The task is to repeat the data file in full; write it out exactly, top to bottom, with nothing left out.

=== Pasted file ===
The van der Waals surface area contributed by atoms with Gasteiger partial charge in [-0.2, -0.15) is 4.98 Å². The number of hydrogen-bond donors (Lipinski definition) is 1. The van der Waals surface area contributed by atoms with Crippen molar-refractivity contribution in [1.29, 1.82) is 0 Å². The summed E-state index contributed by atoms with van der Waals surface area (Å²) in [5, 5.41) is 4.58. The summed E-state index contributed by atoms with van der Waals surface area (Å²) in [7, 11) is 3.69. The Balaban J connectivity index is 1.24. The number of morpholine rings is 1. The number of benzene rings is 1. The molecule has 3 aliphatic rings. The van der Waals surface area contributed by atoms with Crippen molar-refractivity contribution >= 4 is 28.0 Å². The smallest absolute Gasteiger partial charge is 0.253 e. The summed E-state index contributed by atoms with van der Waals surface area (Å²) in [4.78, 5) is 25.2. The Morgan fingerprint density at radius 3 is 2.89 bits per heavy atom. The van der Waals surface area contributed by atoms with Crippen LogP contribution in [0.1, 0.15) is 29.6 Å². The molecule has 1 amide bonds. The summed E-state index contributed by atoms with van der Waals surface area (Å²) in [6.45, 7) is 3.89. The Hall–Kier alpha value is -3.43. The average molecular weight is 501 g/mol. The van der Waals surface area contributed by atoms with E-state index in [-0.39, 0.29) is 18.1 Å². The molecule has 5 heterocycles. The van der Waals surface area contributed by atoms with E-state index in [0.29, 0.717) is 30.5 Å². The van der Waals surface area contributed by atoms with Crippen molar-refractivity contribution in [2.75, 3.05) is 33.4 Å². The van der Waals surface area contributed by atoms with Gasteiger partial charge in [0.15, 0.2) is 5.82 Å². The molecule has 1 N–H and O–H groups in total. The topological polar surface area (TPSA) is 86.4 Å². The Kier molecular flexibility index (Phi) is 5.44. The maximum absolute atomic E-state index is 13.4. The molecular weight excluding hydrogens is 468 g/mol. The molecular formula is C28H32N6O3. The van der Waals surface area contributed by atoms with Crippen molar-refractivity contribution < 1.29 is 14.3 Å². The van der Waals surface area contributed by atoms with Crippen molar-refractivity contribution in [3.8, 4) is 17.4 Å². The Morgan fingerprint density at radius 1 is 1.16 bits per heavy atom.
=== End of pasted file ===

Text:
The van der Waals surface area contributed by atoms with Gasteiger partial charge in [-0.2, -0.15) is 4.98 Å². The number of hydrogen-bond donors (Lipinski definition) is 1. The van der Waals surface area contributed by atoms with Crippen molar-refractivity contribution in [1.29, 1.82) is 0 Å². The summed E-state index contributed by atoms with van der Waals surface area (Å²) in [5, 5.41) is 4.58. The summed E-state index contributed by atoms with van der Waals surface area (Å²) in [7, 11) is 3.69. The Balaban J connectivity index is 1.24. The number of morpholine rings is 1. The number of benzene rings is 1. The molecule has 3 aliphatic rings. The van der Waals surface area contributed by atoms with Crippen molar-refractivity contribution >= 4 is 28.0 Å². The smallest absolute Gasteiger partial charge is 0.253 e. The summed E-state index contributed by atoms with van der Waals surface area (Å²) in [4.78, 5) is 25.2. The Morgan fingerprint density at radius 3 is 2.89 bits per heavy atom. The van der Waals surface area contributed by atoms with Crippen LogP contribution in [0.1, 0.15) is 29.6 Å². The molecule has 1 amide bonds. The summed E-state index contributed by atoms with van der Waals surface area (Å²) in [6.45, 7) is 3.89. The Hall–Kier alpha value is -3.43. The average molecular weight is 501 g/mol. The van der Waals surface area contributed by atoms with E-state index in [-0.39, 0.29) is 18.1 Å². The molecule has 5 heterocycles. The van der Waals surface area contributed by atoms with E-state index in [0.29, 0.717) is 30.5 Å². The van der Waals surface area contributed by atoms with Crippen molar-refractivity contribution in [2.75, 3.05) is 33.4 Å². The van der Waals surface area contributed by atoms with Gasteiger partial charge in [0.15, 0.2) is 5.82 Å². The molecule has 1 N–H and O–H groups in total. The topological polar surface area (TPSA) is 86.4 Å². The Kier molecular flexibility index (Phi) is 5.44. The maximum absolute atomic E-state index is 13.4. The molecular weight excluding hydrogens is 468 g/mol. The molecular formula is C28H32N6O3. The van der Waals surface area contributed by atoms with Crippen molar-refractivity contribution < 1.29 is 14.3 Å². The van der Waals surface area contributed by atoms with Crippen molar-refractivity contribution in [3.8, 4) is 17.4 Å². The Morgan fingerprint density at radius 1 is 1.16 bits per heavy atom.